Every profession whether in the public of private sector, has its entry and exit requirements and conditions of service that lead to retirement. This includes military service.
While some military officers retire based on age on rank, others are able to serve out their years once they attain Major General or its equivalent in the navy and airforce.
Considering their wealth of experience and knowledge, some countries keep their retired military officers permanently on reserve. Unlike these nations, Nigeria has no institutional framework for productive engagement of retired military personnel, particularly the senior officers.
While there may be interaction at personal levels based on espirit de corps as regards course mates or service chiefs inviting their predecessors during events or seeking their advice when necessary, there is no institution such as RAND as think tank for robust and futuristic discussion on national security issues as is obtainable in the United States.
This means that for decades, when military officers and men retire, they are left on their own even though they remain a national asset.
While they retire into civilian life as community leaders, opinion leaders, politicians, farmers, or entrepreneurs, many are unable to detach themselves from their primary calling – the profession of arms. This is why, you hear the appellation –‘retired but not tired’
It is therefore heartwarming and a welcome development when the Chief of Defence Staff, General Lucky Irabor recently took a bold step in reaching out to retired military officers.
Many Nigerians who do not understand the military profession, and do not recognize that retired military officers are national assets that should not be left to waste, would not appreciate that General Irabor’s gesture has a far reaching impact and will continue to reverberate beyond 2 Division Headquarters, Nigerian Army, Ibadan where the first interaction was held with senior military officer from the South West of Nigeria.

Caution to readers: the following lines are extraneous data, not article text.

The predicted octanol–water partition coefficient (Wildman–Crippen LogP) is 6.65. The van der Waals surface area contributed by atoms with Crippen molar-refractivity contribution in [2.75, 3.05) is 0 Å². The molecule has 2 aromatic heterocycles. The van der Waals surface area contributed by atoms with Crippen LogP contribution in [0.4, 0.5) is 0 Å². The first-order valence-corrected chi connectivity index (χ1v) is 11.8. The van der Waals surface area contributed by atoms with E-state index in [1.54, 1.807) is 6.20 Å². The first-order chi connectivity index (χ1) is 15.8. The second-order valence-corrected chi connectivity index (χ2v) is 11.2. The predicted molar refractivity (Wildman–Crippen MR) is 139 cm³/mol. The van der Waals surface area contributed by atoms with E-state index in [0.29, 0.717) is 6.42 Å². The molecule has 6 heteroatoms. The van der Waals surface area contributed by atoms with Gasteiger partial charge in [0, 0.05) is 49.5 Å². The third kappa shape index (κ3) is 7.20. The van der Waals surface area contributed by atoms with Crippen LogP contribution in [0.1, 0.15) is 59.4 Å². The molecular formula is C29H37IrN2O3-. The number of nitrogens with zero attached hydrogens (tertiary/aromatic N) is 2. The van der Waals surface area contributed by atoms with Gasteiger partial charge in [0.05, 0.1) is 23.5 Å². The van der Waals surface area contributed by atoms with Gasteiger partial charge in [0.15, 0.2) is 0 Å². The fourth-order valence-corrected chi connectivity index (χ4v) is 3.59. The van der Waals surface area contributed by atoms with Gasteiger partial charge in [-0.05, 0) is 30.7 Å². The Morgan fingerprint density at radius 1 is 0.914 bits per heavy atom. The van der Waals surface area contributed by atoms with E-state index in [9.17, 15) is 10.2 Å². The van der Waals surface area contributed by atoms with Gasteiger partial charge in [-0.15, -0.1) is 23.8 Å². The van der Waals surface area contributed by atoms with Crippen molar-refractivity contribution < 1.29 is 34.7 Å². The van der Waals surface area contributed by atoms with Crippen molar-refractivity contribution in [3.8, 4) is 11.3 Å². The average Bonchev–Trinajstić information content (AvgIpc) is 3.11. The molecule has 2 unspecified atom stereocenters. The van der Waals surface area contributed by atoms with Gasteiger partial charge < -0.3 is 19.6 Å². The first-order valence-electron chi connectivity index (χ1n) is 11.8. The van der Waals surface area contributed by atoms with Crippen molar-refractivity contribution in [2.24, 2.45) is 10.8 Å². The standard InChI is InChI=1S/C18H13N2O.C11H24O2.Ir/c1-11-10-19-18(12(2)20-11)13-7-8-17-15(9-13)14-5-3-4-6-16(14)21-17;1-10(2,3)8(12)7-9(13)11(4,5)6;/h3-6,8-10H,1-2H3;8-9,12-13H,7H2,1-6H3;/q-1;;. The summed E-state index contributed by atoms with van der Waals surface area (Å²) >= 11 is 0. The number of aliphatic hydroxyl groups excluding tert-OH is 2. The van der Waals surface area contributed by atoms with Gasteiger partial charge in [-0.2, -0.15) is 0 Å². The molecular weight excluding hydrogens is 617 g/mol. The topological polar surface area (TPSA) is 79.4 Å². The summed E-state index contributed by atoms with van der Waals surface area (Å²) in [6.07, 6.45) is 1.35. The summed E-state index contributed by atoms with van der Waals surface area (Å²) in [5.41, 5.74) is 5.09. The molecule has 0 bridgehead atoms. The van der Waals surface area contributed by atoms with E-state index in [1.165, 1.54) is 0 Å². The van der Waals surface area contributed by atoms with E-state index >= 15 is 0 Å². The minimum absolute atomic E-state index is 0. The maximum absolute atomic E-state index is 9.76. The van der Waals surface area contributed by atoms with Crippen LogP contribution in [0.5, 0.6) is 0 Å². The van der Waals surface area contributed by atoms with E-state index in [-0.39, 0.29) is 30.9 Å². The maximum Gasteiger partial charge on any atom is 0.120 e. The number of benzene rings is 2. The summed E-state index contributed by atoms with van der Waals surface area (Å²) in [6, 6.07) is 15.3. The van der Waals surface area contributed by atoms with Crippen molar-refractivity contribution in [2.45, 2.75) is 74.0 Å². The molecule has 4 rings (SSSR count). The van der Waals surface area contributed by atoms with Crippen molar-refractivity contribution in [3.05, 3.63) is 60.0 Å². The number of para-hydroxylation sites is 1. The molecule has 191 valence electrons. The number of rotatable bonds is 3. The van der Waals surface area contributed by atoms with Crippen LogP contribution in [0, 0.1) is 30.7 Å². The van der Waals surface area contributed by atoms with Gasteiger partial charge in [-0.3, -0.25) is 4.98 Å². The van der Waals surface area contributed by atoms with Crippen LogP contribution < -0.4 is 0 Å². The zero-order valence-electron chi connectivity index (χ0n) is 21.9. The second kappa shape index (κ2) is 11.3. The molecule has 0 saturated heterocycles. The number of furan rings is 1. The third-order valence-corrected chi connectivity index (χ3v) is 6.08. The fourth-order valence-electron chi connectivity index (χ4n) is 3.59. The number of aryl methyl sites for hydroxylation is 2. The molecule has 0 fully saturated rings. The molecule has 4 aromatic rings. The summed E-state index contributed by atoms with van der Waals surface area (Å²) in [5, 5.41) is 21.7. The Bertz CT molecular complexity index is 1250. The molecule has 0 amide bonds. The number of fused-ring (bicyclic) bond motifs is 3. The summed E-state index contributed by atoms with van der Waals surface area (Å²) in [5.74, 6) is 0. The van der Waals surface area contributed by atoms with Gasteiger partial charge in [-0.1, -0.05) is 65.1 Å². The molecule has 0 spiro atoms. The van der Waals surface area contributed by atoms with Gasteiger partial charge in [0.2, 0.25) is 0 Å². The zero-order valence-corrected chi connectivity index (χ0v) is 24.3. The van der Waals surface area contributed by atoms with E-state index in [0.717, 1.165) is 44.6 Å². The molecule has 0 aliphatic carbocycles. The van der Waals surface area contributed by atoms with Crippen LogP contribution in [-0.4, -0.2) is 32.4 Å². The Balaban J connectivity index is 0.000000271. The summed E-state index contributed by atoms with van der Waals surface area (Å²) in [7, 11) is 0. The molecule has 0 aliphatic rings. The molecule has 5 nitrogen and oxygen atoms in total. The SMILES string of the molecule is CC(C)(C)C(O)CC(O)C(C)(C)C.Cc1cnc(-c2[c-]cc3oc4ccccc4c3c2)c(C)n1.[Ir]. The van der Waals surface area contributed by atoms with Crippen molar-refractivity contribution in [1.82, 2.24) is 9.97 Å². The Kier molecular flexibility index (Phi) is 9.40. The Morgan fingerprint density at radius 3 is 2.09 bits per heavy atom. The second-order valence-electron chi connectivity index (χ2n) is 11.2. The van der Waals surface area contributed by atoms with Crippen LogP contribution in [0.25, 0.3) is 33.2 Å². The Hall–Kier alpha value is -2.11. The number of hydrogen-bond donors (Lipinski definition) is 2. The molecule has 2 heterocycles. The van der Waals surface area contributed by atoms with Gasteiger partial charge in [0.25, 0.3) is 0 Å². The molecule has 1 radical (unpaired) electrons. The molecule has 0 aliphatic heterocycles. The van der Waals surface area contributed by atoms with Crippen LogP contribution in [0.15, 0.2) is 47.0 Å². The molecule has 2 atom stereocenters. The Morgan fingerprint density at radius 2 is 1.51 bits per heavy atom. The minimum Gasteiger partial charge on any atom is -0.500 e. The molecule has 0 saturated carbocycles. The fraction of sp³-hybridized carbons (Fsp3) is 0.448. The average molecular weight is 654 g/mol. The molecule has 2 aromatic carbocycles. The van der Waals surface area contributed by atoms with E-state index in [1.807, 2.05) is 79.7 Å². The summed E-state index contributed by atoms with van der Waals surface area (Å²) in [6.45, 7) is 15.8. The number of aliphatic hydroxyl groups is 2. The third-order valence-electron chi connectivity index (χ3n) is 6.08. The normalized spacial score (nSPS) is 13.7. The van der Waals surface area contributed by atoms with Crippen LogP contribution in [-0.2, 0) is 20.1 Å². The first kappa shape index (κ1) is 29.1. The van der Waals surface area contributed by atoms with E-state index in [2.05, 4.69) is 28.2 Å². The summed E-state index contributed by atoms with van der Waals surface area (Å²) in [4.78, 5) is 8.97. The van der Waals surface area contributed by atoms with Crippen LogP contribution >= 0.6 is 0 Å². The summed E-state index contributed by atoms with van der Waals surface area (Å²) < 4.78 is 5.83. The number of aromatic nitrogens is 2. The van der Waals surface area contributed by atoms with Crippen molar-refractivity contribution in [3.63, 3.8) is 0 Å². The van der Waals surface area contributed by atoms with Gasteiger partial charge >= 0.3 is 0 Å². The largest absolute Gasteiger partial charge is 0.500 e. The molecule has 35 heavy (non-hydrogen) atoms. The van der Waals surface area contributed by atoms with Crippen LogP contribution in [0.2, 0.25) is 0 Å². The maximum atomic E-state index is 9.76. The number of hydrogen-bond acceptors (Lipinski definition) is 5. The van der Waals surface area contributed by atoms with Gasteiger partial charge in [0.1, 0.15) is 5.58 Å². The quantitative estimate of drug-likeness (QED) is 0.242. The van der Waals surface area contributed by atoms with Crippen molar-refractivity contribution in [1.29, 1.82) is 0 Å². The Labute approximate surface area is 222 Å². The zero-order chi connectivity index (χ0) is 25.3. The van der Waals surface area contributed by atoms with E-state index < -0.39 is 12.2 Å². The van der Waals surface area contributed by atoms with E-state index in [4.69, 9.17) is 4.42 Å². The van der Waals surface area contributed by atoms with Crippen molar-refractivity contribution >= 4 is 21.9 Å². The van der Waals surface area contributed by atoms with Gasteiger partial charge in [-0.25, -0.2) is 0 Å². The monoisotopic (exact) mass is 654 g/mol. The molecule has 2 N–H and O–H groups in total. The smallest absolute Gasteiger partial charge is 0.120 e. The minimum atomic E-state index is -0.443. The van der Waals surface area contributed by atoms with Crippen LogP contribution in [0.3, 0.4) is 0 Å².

It is important to put on record that officers who have done strategic courses at National Defence College, National Institute of Policy and Strategic Studies, NIPSS or their equivalent in other military institutions around the world as Colonel (army) Captain (navy) and Group Captain (air force) must have in-depth knowledge of Nigeria, Africa and the world.
At tactical levels a military officer, in addition to other courses must participate in Junior Division course as one of the conditions for promotion to Major, Commander or Wing Commander in the army, navy and airforce respectively.
An officer must also participate in the senior division course at Jaji or other similar military institutions. Recently, in line with global best practices, each of the services established its war college to fill the existing gaps and close the waiting period for officers to attend strategic courses.
Each of these courses—junior division, senior division, War College and strategic training expose officers to the most advanced training in technical and leadership capabilities. This is more so for those who are able to make the rank of general. As Generals in their services, they become statesmen.